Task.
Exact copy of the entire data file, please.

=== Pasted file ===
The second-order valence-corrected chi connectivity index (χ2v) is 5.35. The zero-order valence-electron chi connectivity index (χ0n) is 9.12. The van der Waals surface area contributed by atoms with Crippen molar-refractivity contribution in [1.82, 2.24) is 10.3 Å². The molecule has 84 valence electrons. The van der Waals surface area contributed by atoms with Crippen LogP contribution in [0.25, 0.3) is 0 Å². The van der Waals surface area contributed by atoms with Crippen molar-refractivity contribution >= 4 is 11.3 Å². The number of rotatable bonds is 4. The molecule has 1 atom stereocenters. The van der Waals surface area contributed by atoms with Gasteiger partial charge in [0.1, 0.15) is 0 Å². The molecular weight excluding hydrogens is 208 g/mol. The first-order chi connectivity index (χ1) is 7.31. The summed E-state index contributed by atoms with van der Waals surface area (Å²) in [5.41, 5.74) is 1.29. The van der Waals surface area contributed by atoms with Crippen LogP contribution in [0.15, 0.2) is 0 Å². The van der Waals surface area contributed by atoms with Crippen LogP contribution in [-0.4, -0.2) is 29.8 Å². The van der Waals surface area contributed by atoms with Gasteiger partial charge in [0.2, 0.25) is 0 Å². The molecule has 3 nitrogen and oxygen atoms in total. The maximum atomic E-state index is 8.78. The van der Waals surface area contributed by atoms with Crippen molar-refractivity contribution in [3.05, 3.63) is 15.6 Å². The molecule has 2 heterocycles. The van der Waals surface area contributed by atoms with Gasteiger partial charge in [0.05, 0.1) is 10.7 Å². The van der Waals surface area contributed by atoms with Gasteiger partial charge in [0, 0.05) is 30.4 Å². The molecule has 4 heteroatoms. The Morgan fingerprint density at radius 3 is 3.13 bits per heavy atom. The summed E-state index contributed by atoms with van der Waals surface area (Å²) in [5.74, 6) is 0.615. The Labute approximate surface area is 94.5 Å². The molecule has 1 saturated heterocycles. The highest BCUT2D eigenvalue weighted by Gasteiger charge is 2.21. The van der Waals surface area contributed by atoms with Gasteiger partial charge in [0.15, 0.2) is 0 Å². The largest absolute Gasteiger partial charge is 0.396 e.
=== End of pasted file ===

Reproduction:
The second-order valence-corrected chi connectivity index (χ2v) is 5.35. The zero-order valence-electron chi connectivity index (χ0n) is 9.12. The van der Waals surface area contributed by atoms with Crippen molar-refractivity contribution in [1.82, 2.24) is 10.3 Å². The molecule has 84 valence electrons. The van der Waals surface area contributed by atoms with Crippen LogP contribution in [0.25, 0.3) is 0 Å². The van der Waals surface area contributed by atoms with Crippen molar-refractivity contribution >= 4 is 11.3 Å². The number of rotatable bonds is 4. The molecule has 1 atom stereocenters. The van der Waals surface area contributed by atoms with Gasteiger partial charge in [0.1, 0.15) is 0 Å². The molecular weight excluding hydrogens is 208 g/mol. The first-order chi connectivity index (χ1) is 7.31. The summed E-state index contributed by atoms with van der Waals surface area (Å²) in [5.41, 5.74) is 1.29. The van der Waals surface area contributed by atoms with Crippen LogP contribution in [0.15, 0.2) is 0 Å². The van der Waals surface area contributed by atoms with Crippen LogP contribution in [-0.4, -0.2) is 29.8 Å². The van der Waals surface area contributed by atoms with Gasteiger partial charge in [0.2, 0.25) is 0 Å². The molecule has 3 nitrogen and oxygen atoms in total. The maximum atomic E-state index is 8.78. The van der Waals surface area contributed by atoms with Crippen molar-refractivity contribution in [3.05, 3.63) is 15.6 Å². The molecule has 2 heterocycles. The van der Waals surface area contributed by atoms with Gasteiger partial charge in [0.05, 0.1) is 10.7 Å². The van der Waals surface area contributed by atoms with Gasteiger partial charge in [0, 0.05) is 30.4 Å². The molecule has 4 heteroatoms. The Morgan fingerprint density at radius 3 is 3.13 bits per heavy atom. The summed E-state index contributed by atoms with van der Waals surface area (Å²) in [5.74, 6) is 0.615. The Labute approximate surface area is 94.5 Å². The molecule has 1 saturated heterocycles. The highest BCUT2D eigenvalue weighted by Gasteiger charge is 2.21. The van der Waals surface area contributed by atoms with Gasteiger partial charge in [0.15, 0.2) is 0 Å². The largest absolute Gasteiger partial charge is 0.396 e.